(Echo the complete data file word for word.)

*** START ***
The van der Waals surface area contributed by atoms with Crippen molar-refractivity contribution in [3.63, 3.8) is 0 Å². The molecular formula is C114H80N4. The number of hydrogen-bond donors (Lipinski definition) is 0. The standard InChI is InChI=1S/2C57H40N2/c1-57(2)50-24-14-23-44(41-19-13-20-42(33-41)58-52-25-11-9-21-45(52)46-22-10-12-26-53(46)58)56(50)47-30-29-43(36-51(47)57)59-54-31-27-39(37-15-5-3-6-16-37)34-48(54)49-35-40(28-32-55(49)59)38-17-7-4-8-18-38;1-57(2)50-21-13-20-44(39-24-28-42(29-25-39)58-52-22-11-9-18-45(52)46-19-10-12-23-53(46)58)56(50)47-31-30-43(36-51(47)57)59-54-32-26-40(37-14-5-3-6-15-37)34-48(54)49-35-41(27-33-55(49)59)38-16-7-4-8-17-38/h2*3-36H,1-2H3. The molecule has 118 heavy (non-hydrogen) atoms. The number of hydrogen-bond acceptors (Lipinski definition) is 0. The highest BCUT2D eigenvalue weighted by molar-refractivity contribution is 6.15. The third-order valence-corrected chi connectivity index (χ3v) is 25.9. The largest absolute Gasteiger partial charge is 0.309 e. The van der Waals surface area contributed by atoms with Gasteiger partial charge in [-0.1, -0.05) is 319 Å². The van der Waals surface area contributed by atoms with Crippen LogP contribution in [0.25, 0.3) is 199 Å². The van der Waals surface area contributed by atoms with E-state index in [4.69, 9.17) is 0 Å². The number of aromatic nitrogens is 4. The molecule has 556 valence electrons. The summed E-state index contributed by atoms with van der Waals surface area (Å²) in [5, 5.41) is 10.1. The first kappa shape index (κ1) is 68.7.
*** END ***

The van der Waals surface area contributed by atoms with Crippen molar-refractivity contribution in [3.63, 3.8) is 0 Å². The molecular formula is C114H80N4. The number of hydrogen-bond donors (Lipinski definition) is 0. The standard InChI is InChI=1S/2C57H40N2/c1-57(2)50-24-14-23-44(41-19-13-20-42(33-41)58-52-25-11-9-21-45(52)46-22-10-12-26-53(46)58)56(50)47-30-29-43(36-51(47)57)59-54-31-27-39(37-15-5-3-6-16-37)34-48(54)49-35-40(28-32-55(49)59)38-17-7-4-8-18-38;1-57(2)50-21-13-20-44(39-24-28-42(29-25-39)58-52-22-11-9-18-45(52)46-19-10-12-23-53(46)58)56(50)47-31-30-43(36-51(47)57)59-54-32-26-40(37-14-5-3-6-15-37)34-48(54)49-35-41(27-33-55(49)59)38-16-7-4-8-17-38/h2*3-36H,1-2H3. The molecule has 118 heavy (non-hydrogen) atoms. The number of hydrogen-bond acceptors (Lipinski definition) is 0. The highest BCUT2D eigenvalue weighted by molar-refractivity contribution is 6.15. The third-order valence-corrected chi connectivity index (χ3v) is 25.9. The largest absolute Gasteiger partial charge is 0.309 e. The van der Waals surface area contributed by atoms with Gasteiger partial charge in [-0.1, -0.05) is 319 Å². The van der Waals surface area contributed by atoms with Crippen LogP contribution in [0.25, 0.3) is 199 Å². The van der Waals surface area contributed by atoms with E-state index in [4.69, 9.17) is 0 Å². The number of aromatic nitrogens is 4. The molecule has 556 valence electrons. The summed E-state index contributed by atoms with van der Waals surface area (Å²) in [5, 5.41) is 10.1. The first kappa shape index (κ1) is 68.7.